Days after making its pitch to bring JetBlue to Islip's airport, officials at Long Island MacArthur Airport are in a holding pattern, waiting for the Queens-based airline to decide whether it plans to add Suffolk County to its flight path.
JetBlue has not said when it would announce expansion plans, which wouldn't take effect until 2013.
Sharon Jones, a spokesperson for JetBlue, told Patch that the airline continually looks at adding new routes but has nothing official to announce.
Teresa Rizzuto, the airport’s commissioner, said the effort to attract JetBlue to MacArthur gained momentum following her meeting with the airline at a recent aviation industry trade show in Cleveland.
“I have been speaking with JetBlue for the past couple of years,” Rizzuto said. “When I met them recently, they mentioned that the would be adding a new (airport) in the northeast in 2013. In my mind, we are a really strong contender to be that (airport).”
Following that meeting with the airline, she reached out to Sen. Charles Schumer’s office to enlist his help in the effort to secure JetBlue flights at MacArthur.
“Bringing an airline like JetBlue to MacArthur would be a win-win: for JetBlue, who could take advantage of a rapidly expanding market on Long Island and solidify their brand in New York, and for Long Island families and businesses, who would greatly benefit from having more convenient flight options,” said Schumer in a statement.
While JetBlue officials did not reveal what new northeast destinations it is considering adding, there is a set of criteria JetBlue uses to evaluate new markets.
According to information provided to Patch by JetBlue, the airline at any given point evaluates multiple destinations. The timeline for adding a new destination ranges from eight months to three years, which includes analysis, planning and execution.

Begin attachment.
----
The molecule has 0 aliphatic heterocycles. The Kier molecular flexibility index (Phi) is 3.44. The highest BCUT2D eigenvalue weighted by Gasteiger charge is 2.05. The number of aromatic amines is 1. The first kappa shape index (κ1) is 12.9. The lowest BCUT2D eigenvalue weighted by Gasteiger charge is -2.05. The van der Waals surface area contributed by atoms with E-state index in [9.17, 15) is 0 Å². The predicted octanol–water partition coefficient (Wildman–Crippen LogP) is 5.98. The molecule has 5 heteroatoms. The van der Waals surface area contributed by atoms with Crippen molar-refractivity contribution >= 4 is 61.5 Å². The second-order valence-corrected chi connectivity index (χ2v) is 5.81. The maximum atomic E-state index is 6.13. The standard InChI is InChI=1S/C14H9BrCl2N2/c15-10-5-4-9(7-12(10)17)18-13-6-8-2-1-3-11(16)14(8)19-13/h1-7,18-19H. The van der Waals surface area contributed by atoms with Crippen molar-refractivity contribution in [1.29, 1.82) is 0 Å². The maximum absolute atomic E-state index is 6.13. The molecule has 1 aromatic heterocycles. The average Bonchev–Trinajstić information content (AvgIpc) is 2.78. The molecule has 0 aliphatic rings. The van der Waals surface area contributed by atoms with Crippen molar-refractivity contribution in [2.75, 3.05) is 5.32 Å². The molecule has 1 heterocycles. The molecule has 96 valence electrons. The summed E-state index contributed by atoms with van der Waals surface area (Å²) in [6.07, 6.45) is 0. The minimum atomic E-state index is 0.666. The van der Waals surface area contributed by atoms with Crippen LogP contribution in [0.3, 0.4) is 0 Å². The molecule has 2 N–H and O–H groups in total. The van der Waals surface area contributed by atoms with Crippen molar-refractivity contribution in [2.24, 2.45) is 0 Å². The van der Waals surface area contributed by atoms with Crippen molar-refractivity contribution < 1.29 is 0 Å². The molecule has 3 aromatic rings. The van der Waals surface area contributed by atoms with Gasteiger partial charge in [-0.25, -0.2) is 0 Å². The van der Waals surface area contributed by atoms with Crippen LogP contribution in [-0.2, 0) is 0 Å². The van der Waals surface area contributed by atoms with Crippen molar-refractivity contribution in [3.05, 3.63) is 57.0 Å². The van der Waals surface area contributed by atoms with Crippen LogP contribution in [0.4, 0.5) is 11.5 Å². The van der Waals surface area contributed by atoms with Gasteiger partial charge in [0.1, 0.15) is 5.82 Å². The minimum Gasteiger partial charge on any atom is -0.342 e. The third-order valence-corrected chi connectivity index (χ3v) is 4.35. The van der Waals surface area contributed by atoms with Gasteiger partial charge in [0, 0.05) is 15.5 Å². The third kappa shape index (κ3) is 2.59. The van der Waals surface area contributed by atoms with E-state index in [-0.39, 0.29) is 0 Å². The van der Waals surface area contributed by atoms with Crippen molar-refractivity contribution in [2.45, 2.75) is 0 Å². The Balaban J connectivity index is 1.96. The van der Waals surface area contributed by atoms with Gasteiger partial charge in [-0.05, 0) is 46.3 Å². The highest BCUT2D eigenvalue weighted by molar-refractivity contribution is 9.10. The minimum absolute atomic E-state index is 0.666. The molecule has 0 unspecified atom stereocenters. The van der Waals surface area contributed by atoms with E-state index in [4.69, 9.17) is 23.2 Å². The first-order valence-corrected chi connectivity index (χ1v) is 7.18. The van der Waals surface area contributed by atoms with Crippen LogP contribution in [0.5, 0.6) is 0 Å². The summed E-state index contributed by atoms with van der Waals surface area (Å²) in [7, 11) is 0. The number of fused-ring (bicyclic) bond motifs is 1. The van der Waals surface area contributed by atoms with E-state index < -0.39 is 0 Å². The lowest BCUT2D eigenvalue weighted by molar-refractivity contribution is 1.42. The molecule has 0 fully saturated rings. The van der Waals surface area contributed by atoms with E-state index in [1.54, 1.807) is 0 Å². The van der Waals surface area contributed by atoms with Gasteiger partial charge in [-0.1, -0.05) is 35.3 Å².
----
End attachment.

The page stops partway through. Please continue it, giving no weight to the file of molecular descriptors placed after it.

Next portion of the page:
Included in that process are meetings with local representatives that include tourism industry officials, airport development teams and private stakeholders; analysis of current market traffic and the potential for future growth; operational analysis to ensure aircraft can operate safely and efficiently; and trips to the local region to learn about the local population and culture.
Rizzuto feels that MacArthur would be a natural extension for the airline, adding that the cost to ramp up operations at the airport would be minimal given its close proximity to JetBlue’s New York headquarters.
She also noted that the airline, which currently serves 66 cities, offers numerous flights to Florida, Las Vegas and the Caribbean; destinations popular with Long Island travelers.
The one potential downside to MacArthur’s effort to attract JetBlue is the airline’s presence at five other New York Metropolitan-area airports.
The airline already operates from its hub at John F. Kennedy International Airport and also serves LaGuardia Airport in Queens, Newark Liberty International Airport in New Jersey, and regional airports north of New York City in Newburgh and White Plains.
But Rizzuto said another New York-area airport for JetBlue would be a positive for the airline and Long Island travelers.
“There are studies that show New York City air travel will grow to 150 million passengers by 2025,” she said. “The city airports are going to be busting even further and airports like MacArthur can help alleviate some of that pressure.”